Late last night, as I’m sure some of you surely have heard by now, Tesla CEO Elon Musk unveiled an all-new model, and it’s quite a sight.
Effectively changing the channel from the recent bad news regarding production delays that have almost ground deliveries of the Model 3 to a halt, Musk rolled out the sleek new Roadster at a special reveal party in Hawthorne, California.
Finished in a shade of cherry red, the Roadster is a sleek and gorgeous two-door that has hints of Ferrari, Porsche and McLaren in its sleek lines and design details.
With a 0-60 mph (96.6 km/h) time of 1.9 seconds and a top speed in excess of 250 mph (402 km/h), the Roadster is the fastest production car ever built.
As for the specs, here they are:
0-60 mph (96.6 km/h): 1.9 seconds
0-100 mph (160.93 km/h): 4.2 seconds
1/4 mile (400 m): 8.8 seconds
Top speed: 250+ mph (402.3 km/h)
Wheel torque: 7,375.62 lb-ft. (10,000 Nm)
Range: 620 miles (997 km)
Musk confirmed the Roadster has a 200-kWh battery pack, three electric motors (one front, two rear), all-wheel drive and torque steering. It also has seating for four and a removable glass roof (hence the Roadster moniker) that can be stored in the trunk.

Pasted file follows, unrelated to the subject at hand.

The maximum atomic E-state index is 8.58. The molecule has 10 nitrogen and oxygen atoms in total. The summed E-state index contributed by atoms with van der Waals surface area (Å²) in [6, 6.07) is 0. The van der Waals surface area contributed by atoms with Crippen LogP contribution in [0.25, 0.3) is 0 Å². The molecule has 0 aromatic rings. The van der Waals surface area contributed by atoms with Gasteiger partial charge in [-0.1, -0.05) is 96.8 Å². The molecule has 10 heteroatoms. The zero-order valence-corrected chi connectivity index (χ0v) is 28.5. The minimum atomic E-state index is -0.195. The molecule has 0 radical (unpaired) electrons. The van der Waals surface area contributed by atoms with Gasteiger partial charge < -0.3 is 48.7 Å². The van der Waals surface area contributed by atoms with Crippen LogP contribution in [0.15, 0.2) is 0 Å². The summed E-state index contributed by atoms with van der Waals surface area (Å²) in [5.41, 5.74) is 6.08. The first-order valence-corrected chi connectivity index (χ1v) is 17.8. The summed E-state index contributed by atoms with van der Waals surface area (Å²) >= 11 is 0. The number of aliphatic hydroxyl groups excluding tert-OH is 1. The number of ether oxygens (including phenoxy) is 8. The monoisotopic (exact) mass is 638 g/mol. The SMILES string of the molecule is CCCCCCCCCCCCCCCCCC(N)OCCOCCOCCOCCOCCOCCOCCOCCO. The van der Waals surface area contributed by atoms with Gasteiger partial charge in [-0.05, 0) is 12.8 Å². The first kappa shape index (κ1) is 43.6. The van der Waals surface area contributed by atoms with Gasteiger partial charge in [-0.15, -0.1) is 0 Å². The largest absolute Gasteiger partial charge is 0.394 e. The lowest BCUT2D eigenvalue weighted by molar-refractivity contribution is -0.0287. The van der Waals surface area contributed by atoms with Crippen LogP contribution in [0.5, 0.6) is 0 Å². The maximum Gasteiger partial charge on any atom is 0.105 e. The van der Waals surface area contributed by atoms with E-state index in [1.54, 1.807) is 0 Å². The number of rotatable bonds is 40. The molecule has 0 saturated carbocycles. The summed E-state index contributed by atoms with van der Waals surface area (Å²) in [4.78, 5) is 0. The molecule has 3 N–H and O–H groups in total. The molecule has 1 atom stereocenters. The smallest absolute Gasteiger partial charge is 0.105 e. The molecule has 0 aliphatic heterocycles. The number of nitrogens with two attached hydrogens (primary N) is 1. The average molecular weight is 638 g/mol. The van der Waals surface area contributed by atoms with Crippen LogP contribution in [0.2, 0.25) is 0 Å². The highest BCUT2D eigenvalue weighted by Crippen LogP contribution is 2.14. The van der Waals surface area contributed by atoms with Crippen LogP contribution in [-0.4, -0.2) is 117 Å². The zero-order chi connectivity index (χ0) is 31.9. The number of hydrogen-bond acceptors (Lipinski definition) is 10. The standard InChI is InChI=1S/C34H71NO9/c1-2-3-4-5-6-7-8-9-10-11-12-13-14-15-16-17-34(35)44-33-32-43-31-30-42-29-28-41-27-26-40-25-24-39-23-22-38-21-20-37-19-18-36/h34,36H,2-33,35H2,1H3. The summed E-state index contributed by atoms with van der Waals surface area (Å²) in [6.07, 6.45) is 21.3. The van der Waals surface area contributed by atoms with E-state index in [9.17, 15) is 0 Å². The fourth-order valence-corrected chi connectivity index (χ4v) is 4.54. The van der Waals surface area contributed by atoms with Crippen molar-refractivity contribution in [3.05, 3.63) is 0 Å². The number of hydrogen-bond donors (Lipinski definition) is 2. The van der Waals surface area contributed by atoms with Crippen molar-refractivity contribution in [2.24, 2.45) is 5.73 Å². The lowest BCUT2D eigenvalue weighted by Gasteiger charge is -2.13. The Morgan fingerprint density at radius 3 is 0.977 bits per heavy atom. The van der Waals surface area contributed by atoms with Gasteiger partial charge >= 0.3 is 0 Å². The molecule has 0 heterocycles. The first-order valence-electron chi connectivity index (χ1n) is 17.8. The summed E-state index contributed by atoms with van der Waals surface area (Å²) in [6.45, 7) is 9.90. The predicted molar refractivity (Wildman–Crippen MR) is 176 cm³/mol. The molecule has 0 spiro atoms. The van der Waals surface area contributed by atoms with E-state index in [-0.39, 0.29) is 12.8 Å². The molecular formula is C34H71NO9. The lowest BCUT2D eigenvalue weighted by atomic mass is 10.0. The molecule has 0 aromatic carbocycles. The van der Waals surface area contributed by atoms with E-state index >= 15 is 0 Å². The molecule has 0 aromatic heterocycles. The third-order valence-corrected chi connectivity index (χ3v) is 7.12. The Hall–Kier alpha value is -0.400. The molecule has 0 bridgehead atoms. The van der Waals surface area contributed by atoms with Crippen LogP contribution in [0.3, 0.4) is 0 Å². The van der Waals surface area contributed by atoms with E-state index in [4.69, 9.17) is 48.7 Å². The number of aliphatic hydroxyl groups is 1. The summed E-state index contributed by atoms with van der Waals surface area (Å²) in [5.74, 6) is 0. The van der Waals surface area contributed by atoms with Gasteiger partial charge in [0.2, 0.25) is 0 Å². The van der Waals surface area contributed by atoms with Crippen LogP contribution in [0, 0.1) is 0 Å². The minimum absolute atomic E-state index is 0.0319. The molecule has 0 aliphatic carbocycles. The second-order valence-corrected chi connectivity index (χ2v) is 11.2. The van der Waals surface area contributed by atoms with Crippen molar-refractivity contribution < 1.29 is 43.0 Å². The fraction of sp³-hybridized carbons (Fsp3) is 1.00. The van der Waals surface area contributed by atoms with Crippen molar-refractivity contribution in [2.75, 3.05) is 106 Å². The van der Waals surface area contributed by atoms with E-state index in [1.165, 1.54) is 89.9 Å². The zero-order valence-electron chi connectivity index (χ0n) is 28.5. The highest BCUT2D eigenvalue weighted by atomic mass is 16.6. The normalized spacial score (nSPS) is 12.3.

In terms of range, according to Musk the Roadster can travel almost 1,000 km (620 miles), which would allow a user to drive from Los Angeles to San Francisco and back without recharging. This figure is more than twice that of the Model S 75D.
As for pricing and availability, Roadster reservations are available now through Tesla’s website. To get on the list, you’ll need to pay USD$50,000 on a base Roadster which carries a USD$200,000 MSRP.
A Founder’s Series model, which has even more performance, is also available but if you want one of those you’ll have to pay the full USD$250,000 MSRP up front to get your hands on one of 1,000 copies Tesla is scheduled to build. Canadian pricing hasn’t been announced for either model.
As you might have guessed, the Roadster won’t be available for a while. Musk said production isn’t scheduled to begin until 2020, and given Tesla’s history of production delays, it could be even later than that.
Still, if we get an opportunity to drive one someday, Tesla won’t have to ask us twice.
Photography courtesy of Tesla